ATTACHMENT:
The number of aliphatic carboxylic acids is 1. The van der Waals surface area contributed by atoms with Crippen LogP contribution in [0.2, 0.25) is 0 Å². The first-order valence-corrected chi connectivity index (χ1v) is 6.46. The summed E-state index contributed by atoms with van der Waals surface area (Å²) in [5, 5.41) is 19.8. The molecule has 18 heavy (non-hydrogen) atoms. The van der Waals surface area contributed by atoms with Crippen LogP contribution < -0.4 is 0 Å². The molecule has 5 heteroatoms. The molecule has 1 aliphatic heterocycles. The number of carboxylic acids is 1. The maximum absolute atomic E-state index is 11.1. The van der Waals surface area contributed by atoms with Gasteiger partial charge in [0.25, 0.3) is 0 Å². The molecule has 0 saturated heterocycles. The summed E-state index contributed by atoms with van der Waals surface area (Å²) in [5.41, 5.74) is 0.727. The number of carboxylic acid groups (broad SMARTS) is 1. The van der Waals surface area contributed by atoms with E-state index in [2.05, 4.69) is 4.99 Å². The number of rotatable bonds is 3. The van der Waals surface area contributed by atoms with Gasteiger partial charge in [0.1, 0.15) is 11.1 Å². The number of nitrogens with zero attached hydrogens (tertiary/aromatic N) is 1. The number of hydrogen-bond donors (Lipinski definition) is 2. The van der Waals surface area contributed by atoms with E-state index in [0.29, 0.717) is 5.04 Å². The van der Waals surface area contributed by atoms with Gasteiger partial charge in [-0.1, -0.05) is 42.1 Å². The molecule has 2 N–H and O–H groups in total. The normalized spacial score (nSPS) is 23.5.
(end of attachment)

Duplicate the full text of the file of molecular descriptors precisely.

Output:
The number of aliphatic carboxylic acids is 1. The van der Waals surface area contributed by atoms with Crippen LogP contribution in [0.2, 0.25) is 0 Å². The first-order valence-corrected chi connectivity index (χ1v) is 6.46. The summed E-state index contributed by atoms with van der Waals surface area (Å²) in [5, 5.41) is 19.8. The molecule has 18 heavy (non-hydrogen) atoms. The van der Waals surface area contributed by atoms with Crippen LogP contribution < -0.4 is 0 Å². The molecule has 5 heteroatoms. The molecule has 1 aliphatic heterocycles. The number of carboxylic acids is 1. The maximum absolute atomic E-state index is 11.1. The van der Waals surface area contributed by atoms with Gasteiger partial charge in [0.25, 0.3) is 0 Å². The molecule has 0 saturated heterocycles. The summed E-state index contributed by atoms with van der Waals surface area (Å²) in [5.41, 5.74) is 0.727. The number of carboxylic acid groups (broad SMARTS) is 1. The van der Waals surface area contributed by atoms with E-state index in [2.05, 4.69) is 4.99 Å². The number of rotatable bonds is 3. The van der Waals surface area contributed by atoms with Gasteiger partial charge in [0.1, 0.15) is 11.1 Å². The number of nitrogens with zero attached hydrogens (tertiary/aromatic N) is 1. The number of hydrogen-bond donors (Lipinski definition) is 2. The van der Waals surface area contributed by atoms with E-state index in [0.29, 0.717) is 5.04 Å². The van der Waals surface area contributed by atoms with Gasteiger partial charge in [-0.1, -0.05) is 42.1 Å². The molecule has 2 N–H and O–H groups in total. The normalized spacial score (nSPS) is 23.5.